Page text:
New Internationalist

Privatizing schools is madness

Education policy in England and Wales descends deeper into the abyss with almost every passing day.

The chief inspector of schools has said: ‘If anyone says to you that “staff morale is at an all-time low”, you know you are doing something right’. The bullying once found only in the playground is now being actively promoted as the key attribute of a successful head teacher.

The education secretary Michael Gove, meanwhile, laments the dominance of privately educated people in key professions but the conclusion he draws from this is that teachers in state schools are not good enough. With analytical skills like that, you have to wonder about the deficiencies in his own education.

Let us for a few months swap state teachers – who cope with large class sizes, huge ranges of ability and inadequate infrastructure – with private school teachers in their privileged enclaves and then see who is considered ‘good enough’.

The programme to convert as many successful schools as possible into academies is being rolled out all over England and Wales – though without any apparent forethought.

The local comprehensive school here in East Oxford – the school my children went to – is currently debating whether to become an academy. Almost everybody involved in the process, including the governing body, is against the government’s academy programme on principle. There is a burgeoning, articulate and highly effective campaign among parents opposing the change in status. Yet many governors seem to be arguing that there is no alternative but to go with the tide.

The idea that this is privatization in all but name is no longer just a charge by leftwing critics but is being openly embraced. Schools are being overtly told to behave as and model themselves on businesses rather than public institutions.

They will be able to set their own pay scales and alter the terms and conditions of staff – which effectively sounds the death knell for collective national protection of those employees by trade unions. The announcement that Swindon’s flagship academy is seeking to shed 30 classroom assistants and six other support staff along with an unspecified number of teaching posts should be a salutary warning.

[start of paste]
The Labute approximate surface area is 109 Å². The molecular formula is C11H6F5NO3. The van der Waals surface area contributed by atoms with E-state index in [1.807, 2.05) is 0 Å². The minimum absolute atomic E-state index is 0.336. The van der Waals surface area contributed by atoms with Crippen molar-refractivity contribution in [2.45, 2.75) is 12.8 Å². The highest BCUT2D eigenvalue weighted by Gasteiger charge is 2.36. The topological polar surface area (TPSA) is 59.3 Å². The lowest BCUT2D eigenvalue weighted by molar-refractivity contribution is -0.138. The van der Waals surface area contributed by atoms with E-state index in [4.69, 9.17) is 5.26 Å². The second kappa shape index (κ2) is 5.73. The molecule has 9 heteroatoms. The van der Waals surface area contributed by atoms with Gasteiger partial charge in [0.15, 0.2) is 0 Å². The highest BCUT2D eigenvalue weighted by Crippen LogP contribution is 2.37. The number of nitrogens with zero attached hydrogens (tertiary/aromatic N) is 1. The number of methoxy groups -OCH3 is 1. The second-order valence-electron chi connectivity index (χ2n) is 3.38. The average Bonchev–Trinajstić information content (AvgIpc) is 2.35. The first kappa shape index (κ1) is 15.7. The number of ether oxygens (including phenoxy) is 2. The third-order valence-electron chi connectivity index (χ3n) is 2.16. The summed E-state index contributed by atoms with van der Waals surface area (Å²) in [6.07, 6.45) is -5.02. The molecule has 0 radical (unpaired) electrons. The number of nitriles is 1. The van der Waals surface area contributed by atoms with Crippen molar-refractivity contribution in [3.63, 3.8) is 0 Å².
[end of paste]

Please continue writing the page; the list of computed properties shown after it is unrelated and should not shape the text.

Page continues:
Academies will also be able to control their own admissions. In a society where schools are judged by their exam results, any individual school has a vested interest in refusing admission to students likely to be problematic in terms of behaviour or low in attainment.

In the absence of oversight by a local education authority, who will stand up for the most disadvantaged children if individual academies put their own ‘business interests’ before their social responsibility?

It is an experiment driven by ideology and bearing no relation to common sense. As with the privatization of the NHS, we are walking into a wilderness without realizing it – and it will, as ever, be the poorest and most vulnerable who will wind up stranded.

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  1. #1 fimble 17 May 12

    Thanks for this. Some clear sense about something that is being obfuscated and smothered in spin.

    Gove is destroying our education system, it IS privatization.

    I'm a teacher, I should know.

    Just like any doctor or nurse knows what they have done to the NHS.


    What will it take for people to get onto the streets in their hundreds of thousands? This government are destroying the country in front of our eyes and we sit at home?

    Howard Zinn was completely right: Mass civil disobedience is not the problem it's mass civil obedience.

  2. #2 Greg Smiles 20 May 12

    “Whenever is found what is called a paternal government, there is found state education. It has been discovered that the best way to ensure implicit obedience is to commence tyranny in the nursery.” - Benjamin Disraeli, 1874

  3. #3 Alan 21 May 12

    Yes, what will it take to get people to wake up to what's really happening? Remember the Poll Tax riots? As important as that protest was what's happening now far outweighs it... we are seeing the rapid destruction of our public services, our welfare state. To be honest I'm beginning to despair. The Tories are getting away with murder (quite literally) and no-one seems to give a hoot.

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About the author

Chris Brazier a New Internationalist contributor

Once a writer for the rock music weekly Melody Maker (1977-80), Chris Brazier has been a co-editor of New Internationalist magazine since 1984. He has covered myriad subjects from masculinity to maternal mortality, Panafricanism to the paranormal, and has edited country issues on South Africa, Burkina Faso, Western Sahara, Bangladesh, Iran, China and Vietnam. He edits the country profile section of the magazine as well as its puzzle page. Since 2010 he has focused primarily on commissioning and editing New Internationalist’s books and other publications. He has also written regularly for UNICEF’s annual The State of the World’s Children report since 1997.

Chris is the author of Vietnam: The Price of Peace (Oxfam, 1992), The No-Nonsense Guide to World History (2001, 2006 & 2010) and Trigger Issues: Football (2007). He also compiled the New Internationalist anthologies Raging Against the Machine (2003) and Brief Histories of Almost Anything (2008).

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